Verse > John Dryden > Poems
John Dryden (1631–1700).  The Poems of John Dryden.  1913.
From Ovid’s Amours.
Book II. Eleg. XIX.
IF 1 for thy self thou wilt not watch thy Whore,
Watch her for me, that I may love her more.
What comes with ease, we nauseously receive,
Who, but a Sot, wou’d scorn to love with leave?
With hopes and fears my Flames are blown up higher;        5
Make me despair, and then I can desire.
Give me a Jilt to tease my Jealous mind;
Deceits are Vertues in the Female kind.
Corinna my Fantastick humour knew,
Play’d trick for trick, and kept her self still new:        10
She, that next night I might the sharper come,
Fell out with me, and sent me fasting home;
Or some pretence to lye alone would take,
Whene’er she pleas’d her head and teeth wou’d ake:
Till having won me to the highest strain,        15
She took occasion to be sweet again.
With what a Gust, ye Gods, we then imbrac’d!
How every kiss was dearer than the last!
  Thou whom I now adore, be edify’d,
Take care that I may often be deny’d.        20
Forget the promis’d hour, or feign some fright,
Make me lye rough on Bulks each other Night.
These are the Arts that best secure thy reign,
And this the Food that must my Fires maintain.
Gross easie Love does like gross diet, pall,        25
In squeasie Stomachs Honey turns to Gall.
Had Danae not been kept in brazen Tow’rs,
Jove had not thought her worth his Golden Show’rs.
When Juno to a Cow turn’d Io’s Shape,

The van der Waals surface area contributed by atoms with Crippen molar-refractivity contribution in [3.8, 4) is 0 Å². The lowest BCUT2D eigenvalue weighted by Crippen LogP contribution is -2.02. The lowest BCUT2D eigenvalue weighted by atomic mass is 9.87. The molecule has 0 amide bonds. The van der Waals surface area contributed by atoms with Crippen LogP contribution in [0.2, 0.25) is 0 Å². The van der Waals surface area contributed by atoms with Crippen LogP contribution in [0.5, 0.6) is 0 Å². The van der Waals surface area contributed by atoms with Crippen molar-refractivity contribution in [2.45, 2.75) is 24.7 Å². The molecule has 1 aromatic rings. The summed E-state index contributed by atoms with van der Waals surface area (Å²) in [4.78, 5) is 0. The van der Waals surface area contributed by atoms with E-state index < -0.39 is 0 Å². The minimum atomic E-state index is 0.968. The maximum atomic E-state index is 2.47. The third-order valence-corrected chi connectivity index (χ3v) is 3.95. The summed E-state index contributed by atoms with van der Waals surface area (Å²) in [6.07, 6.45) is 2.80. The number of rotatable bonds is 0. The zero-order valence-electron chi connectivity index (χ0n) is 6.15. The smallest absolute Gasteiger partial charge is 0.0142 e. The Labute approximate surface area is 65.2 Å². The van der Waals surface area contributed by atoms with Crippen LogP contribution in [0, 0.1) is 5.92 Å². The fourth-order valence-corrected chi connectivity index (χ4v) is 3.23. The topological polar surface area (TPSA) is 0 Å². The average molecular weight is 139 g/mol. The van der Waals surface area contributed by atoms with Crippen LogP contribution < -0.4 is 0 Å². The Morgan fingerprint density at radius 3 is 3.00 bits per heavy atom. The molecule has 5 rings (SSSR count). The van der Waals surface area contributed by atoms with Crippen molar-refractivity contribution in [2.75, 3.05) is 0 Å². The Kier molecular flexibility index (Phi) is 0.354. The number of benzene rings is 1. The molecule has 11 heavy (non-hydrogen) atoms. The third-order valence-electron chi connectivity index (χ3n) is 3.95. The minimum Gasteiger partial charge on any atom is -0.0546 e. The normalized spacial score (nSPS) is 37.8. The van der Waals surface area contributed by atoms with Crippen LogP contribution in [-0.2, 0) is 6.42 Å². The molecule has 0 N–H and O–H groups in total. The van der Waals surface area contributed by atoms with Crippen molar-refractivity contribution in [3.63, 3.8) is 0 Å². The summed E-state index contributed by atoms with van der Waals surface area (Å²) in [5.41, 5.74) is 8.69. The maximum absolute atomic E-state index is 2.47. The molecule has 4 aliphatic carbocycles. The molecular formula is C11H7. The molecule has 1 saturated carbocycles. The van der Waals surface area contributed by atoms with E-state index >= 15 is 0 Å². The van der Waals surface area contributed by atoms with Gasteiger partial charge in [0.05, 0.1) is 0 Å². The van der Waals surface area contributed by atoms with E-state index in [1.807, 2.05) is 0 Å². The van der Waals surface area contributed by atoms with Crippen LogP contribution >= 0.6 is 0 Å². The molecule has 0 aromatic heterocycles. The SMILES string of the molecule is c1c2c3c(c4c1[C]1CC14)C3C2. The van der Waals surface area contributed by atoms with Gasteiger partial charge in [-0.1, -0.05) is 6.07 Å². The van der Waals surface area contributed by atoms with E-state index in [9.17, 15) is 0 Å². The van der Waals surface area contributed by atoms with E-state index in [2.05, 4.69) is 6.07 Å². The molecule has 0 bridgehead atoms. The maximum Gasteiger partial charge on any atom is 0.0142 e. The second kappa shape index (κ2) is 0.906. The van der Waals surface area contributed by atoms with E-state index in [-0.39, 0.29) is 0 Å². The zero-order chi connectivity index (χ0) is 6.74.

The Watchman helpt her to a second Leap        30
Let him who loves an easie Whetstone Whore.
Pluck leaves from Trees, and drink the Common Shore.
The Jilting Harlot strikes the surest blow,
A truth which I by sad Experience know.
The kind poor constant Creature we despise,        35
Man but pursues the Quarry while it flies.
  But thou dull Husband of a Wife too fair,
Stand on thy Guard, and watch the pretious Ware;
If creaking Doors, or barking Dogs thou hear,
Or Windows scratcht, suspect a Rival there.        40
An Orange-wench wou’d tempt thy Wife abroad;
Kick her, for she’s a Letter-bearing Bawd;
In short, be Jealous as the Devil in Hell;
And set my Wit on work to cheat thee well.
The sneaking City Cuckold is my Foe,        45
I scorn to strike, but when he Wards the blow.
Look to thy hits, and leave off thy Conniving,
I’ll be no Drudge to any Wittall living;
I have been patient, and forborn thee long,
In hope thou wou’dst not pocket up thy wrong:        50
If no Affront can rouse thee, understand
I’ll take no more Indulgence at thy hand.
What, ne’er to be forbid thy House, and Wife!
Damn him who loves to lead so dull a life.
Now I can neither sigh, nor whine, nor pray,        55
All those occasions thou hast ta’ne away.
Why art thou so incorrigibly Civil?
Doe somewhat I may wish thee at the Devil.
For shame be no Accomplice in my Treason,
A Pimping Husband is too much in reason.        60
  Once more wear horns, before I quite forsake her,
In hopes whereof I rest thy Cuckold-maker.
Note 1. Text from the original of 1692. [back]

Shakespeare · Bible · Strunk · Anatomy · Nonfiction · Quotations · Reference · Fiction · Poetry
© 1993–2015 · [Top 150] · Subjects · Titles · Authors · World Lit.